Thursday, April 9, 2009

In Despair, or in Cahoots?

They've been called "the drinking man's Coldplay," but Elbow are in a league beyond that much more famous British pop/rock band. (As Brian Boyd wrote when Elbow won the Mercury Prize last year for The Seldom Seen Kid: "A band such as Coldplay will happily confess to you that they put filler on their albums in the knowledge that there are enough big, anthemic songs around the filler that no one will really notice or care. Chris Martin has fessed up to 'borrowing' from Elbow's Grace Under Pressure song to help him with the writing of Fix You." Listen to those two songs one after the other, and Coldplay's debt becomes remarkably obvious.)

So please, let me indoctrinate you into the greatness that is Elbow. Here's a link to a BBC video Brendan's sister Aileen posted to Facebook yesterday:


Oh, kiss me like the final meal / Yeah, kiss me like we die tonight

Doesn't it make you feel happy to be alive?

Music can really inspire me when I write. It sets the mood in a scene, of course—I used plenty of Nina Simone lyrics in Mary Modern, and my Petty Magic heroine sings a wistful Berlin cabaret tune, Irgendwo auf der Welt ("Somewhere in the World"), during a pub session. The best lyrics inspire as well, perfectly evoking a scene with only a handful of words. Take these lyrics from Fugitive Motel:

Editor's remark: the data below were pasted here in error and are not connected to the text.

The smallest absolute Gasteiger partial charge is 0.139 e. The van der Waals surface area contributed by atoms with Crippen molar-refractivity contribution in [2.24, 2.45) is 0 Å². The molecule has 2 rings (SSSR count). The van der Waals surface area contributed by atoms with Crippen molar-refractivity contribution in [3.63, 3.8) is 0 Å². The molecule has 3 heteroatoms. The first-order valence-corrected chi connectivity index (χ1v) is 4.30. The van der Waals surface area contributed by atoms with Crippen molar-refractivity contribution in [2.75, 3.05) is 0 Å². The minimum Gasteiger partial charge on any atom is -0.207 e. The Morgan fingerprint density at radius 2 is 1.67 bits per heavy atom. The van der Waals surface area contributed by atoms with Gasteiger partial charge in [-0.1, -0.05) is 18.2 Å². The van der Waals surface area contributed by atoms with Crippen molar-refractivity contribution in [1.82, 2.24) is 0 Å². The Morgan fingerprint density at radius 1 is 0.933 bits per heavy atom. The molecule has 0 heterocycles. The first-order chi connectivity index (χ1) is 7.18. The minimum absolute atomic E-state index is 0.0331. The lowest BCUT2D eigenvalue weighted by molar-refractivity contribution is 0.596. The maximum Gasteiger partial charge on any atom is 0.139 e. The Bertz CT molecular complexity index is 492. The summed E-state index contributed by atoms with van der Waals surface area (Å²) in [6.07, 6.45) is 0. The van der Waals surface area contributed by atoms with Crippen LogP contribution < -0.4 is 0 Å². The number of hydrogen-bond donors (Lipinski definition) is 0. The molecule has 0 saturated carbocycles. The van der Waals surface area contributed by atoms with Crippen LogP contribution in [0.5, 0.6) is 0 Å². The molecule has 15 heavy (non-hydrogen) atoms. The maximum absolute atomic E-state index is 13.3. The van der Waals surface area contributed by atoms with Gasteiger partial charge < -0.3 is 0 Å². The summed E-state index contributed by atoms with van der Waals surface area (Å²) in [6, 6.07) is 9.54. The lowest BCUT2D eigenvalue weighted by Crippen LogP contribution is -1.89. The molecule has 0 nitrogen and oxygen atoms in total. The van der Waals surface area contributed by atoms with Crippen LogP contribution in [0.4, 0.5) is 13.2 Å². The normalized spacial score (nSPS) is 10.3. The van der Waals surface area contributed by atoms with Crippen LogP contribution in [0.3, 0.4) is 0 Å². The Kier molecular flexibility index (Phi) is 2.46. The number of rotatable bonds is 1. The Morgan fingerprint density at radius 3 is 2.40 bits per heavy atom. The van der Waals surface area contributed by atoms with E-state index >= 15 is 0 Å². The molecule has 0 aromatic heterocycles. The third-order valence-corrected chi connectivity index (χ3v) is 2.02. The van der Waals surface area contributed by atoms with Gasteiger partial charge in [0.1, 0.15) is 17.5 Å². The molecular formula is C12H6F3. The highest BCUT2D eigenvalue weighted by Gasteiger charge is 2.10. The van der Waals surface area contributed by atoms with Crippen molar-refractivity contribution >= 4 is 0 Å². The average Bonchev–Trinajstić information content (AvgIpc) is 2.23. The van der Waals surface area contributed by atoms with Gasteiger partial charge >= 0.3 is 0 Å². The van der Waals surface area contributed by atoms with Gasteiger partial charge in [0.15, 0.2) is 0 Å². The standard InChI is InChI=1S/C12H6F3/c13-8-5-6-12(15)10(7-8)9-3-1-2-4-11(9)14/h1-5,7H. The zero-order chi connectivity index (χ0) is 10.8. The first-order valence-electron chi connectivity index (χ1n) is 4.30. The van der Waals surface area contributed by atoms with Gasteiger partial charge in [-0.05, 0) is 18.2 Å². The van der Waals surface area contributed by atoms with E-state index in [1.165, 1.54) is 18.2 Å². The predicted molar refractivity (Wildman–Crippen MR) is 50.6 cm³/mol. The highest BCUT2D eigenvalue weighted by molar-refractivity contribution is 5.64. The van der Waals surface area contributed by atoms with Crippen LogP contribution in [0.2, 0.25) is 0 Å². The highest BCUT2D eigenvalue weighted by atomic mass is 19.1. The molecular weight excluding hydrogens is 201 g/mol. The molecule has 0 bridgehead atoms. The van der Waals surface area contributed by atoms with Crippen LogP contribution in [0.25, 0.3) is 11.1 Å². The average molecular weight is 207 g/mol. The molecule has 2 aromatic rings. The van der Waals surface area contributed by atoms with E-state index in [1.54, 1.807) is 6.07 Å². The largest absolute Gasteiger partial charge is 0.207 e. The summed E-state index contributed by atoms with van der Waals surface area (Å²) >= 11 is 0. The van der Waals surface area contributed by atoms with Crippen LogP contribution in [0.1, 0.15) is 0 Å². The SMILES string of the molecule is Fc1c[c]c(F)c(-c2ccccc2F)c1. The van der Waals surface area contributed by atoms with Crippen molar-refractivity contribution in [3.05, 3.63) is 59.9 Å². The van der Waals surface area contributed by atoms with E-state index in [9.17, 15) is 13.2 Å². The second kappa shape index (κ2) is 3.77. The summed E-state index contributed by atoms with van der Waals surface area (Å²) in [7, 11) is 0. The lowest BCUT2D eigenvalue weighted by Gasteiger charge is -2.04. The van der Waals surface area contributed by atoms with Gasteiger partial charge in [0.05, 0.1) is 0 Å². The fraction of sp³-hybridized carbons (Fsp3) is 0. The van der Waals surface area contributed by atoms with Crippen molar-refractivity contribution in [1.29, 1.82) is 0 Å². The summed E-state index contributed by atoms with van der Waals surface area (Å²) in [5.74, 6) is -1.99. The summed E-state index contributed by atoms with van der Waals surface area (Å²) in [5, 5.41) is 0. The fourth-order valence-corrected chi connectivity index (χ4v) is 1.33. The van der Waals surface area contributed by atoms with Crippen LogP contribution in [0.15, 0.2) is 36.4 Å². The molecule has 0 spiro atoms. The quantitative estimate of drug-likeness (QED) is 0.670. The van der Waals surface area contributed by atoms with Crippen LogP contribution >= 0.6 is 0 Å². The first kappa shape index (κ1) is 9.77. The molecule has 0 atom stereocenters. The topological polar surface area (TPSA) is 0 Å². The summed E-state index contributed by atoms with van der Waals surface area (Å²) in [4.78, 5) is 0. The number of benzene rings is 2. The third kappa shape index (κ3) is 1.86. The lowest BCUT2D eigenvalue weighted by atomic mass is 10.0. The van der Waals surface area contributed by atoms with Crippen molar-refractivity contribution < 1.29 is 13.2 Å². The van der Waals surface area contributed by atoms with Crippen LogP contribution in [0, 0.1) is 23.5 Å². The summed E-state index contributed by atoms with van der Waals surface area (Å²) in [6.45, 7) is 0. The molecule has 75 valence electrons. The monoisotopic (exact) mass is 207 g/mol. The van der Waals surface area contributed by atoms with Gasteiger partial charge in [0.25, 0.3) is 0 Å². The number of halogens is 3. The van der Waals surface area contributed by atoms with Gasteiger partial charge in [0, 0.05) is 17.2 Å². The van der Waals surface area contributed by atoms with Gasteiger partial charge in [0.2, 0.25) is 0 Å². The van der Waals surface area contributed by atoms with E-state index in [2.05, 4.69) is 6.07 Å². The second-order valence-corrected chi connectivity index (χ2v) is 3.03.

Curtains stay closed
But everyone knows
You hear through the walls in this place
Cigarette holes for every lost soul
To give up the ghost in this place
It's all there—the despair, the isolation, the claustrophobic shabbiness of a highway lodge advertising cable TV and ceiling mirrors in every room.

Or take this single line from Switching Off:
Early evening June, this room and a radio play
Can't you just see the fluttering curtains, the trees outside casting dancing shadows on the unmade bed? Can't you just feel the cool breeze wafting through the window and the tinny voices coming from the radio on the dresser? The character in the song re-lives these memories so vividly that it puts the listener there in that moment as well. Switching Off has another of my favorite lines:
You, the only sense the world has ever made
You can see why this music makes me want to be a better writer.

1 comment:

Susan said...

OH MY GOSH! You know where I have to go now. To Amazon to order the CD. But listening to the CD won't be the same as watching them. I loved that they were all having such a wonderful time singing. It made me happy.